Top tech executives meet Obama to discuss surveillance issue
US President Barack Obama has met six technology executives to discuss government surveillance and privacy concerns, amid fears that NSA spying is undermining one of the country`s most vital industries.
Washington: US President Barack Obama has met six technology executives to discuss government surveillance and privacy concerns, amid fears that NSA spying is undermining one of the country`s most vital industries.
During the meeting, Obama reiterated his commitment to taking steps that can give people greater confidence that their rights are being protected while preserving important tools that keep the US safe, the White House said.
The meeting at the White House was attended by Google Executive Chairman Eric Schmidt, Facebook CEO Mark Zuckerberg, Netflix CEO Reed Hastings, Box CEO Aaron Levie, Drop Box CEO Drew Houston and Palantir Technologies CEO Alexander Karp, White House press secretary Jay Carney said.
The meeting came a week before the deadline for a report to Obama on restructuring the NSA`s (National Security Agency) phone-data program, but no phone company executives attended it, even though they have attended past tech-sector meetings on the NSA.
Obama has been defensive on the issue of surveillance since June when the media reported how the NSA collects information across the world about those who e-mail, video chat, browse the Web, talk on cellphones or use the Internet.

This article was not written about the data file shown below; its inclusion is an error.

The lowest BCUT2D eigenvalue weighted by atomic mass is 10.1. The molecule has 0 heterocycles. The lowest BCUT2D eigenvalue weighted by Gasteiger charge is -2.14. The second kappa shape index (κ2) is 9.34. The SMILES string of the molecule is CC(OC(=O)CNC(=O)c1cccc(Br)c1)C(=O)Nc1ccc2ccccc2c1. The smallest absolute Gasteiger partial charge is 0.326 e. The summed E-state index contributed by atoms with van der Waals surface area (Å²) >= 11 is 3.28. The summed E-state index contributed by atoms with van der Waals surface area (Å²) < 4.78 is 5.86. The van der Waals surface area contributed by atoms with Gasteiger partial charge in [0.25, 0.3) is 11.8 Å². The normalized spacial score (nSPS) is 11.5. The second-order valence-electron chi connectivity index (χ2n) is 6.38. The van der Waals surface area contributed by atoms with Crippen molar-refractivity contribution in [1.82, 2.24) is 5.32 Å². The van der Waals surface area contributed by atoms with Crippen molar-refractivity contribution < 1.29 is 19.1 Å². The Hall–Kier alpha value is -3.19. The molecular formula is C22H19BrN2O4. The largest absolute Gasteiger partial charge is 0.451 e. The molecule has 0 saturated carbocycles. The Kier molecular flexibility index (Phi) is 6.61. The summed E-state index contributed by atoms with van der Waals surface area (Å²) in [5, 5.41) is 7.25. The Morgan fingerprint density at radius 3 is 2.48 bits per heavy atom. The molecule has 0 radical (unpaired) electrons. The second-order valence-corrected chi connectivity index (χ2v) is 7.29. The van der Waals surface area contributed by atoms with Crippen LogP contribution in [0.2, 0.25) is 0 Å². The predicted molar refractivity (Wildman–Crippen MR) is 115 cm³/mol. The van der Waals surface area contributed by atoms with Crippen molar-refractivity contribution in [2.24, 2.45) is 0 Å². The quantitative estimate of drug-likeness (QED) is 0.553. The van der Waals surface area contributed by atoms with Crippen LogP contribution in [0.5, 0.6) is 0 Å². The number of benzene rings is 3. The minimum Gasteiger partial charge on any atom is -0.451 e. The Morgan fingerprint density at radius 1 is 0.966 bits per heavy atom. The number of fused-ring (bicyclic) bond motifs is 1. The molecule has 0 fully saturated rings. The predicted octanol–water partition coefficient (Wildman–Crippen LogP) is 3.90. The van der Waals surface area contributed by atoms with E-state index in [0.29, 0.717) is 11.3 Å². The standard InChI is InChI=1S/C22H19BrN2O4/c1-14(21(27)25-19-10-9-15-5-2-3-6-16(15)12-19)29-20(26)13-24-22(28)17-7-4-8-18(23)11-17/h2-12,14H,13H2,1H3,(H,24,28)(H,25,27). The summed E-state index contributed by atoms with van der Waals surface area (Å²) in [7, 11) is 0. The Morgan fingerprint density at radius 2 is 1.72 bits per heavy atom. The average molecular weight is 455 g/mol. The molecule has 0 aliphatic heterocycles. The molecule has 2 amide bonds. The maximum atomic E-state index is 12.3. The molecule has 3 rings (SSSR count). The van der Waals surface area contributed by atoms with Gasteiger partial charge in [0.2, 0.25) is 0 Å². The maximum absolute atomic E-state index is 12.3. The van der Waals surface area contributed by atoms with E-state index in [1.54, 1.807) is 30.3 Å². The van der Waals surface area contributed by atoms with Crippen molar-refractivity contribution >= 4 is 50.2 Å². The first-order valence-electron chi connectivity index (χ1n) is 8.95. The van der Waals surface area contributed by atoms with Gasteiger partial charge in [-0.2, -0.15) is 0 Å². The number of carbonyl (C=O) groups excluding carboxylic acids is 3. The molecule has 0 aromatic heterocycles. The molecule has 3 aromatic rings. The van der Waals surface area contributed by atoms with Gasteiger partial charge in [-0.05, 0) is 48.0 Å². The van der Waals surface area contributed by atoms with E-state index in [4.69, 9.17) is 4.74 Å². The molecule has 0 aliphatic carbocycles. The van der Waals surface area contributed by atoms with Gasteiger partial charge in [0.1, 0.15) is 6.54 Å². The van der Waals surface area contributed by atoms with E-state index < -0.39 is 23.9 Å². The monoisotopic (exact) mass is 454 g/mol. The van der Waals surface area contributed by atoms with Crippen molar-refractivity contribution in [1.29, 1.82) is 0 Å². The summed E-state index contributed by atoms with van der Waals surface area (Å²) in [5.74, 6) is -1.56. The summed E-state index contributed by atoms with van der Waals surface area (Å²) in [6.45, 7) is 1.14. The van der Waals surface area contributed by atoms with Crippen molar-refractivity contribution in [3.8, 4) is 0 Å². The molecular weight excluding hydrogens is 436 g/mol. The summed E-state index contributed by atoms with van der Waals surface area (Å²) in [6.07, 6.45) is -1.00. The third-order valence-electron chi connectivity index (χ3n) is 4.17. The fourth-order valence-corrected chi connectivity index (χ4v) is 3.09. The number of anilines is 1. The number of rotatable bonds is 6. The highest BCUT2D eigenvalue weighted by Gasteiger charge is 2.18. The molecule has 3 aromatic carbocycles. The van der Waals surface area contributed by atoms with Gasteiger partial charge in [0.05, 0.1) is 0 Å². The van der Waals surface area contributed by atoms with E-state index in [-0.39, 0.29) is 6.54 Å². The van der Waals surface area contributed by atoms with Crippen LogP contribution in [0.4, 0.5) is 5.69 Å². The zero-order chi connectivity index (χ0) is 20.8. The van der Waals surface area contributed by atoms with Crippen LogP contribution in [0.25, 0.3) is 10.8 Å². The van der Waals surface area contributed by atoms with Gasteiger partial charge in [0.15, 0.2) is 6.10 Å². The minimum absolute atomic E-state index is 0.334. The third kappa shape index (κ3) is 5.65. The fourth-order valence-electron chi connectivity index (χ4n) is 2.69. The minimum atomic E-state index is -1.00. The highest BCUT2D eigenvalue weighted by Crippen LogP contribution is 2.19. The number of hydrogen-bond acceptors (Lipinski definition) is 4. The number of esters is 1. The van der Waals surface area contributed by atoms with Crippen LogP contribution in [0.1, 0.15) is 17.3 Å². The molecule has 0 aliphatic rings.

Obama used this opportunity to update the CEOs on his progress in implementing the principles and reforms he announced in January, including the new Presidential Directive he issued to govern intelligence activities that will ensure that we take into account security requirements, but also alliances; trade and investment relationships, including the concerns of companies; and US commitment to privacy and basic liberties, the White House said.
Obama updated the CEOs on the comprehensive "big data" review being led by John Podesta, which looks at how it will affect the way people live and work; the relationship between government and citizens; and how the public and private sectors can spur innovation and maximize the opportunities and free flow of this information while minimizing the risks to privacy, it said.
After the meeting, a Facebook spokeswoman said Zuckerberg had "brought his concerns directly to the President".
"While the US Government has taken helpful steps to reform its surveillance practices, these are simply not enough," the spokeswoman said.
"People around the globe deserve to know that their information is secure and Facebook will keep urging the US Government to be more transparent about its practices and more protective of civil liberties," she added.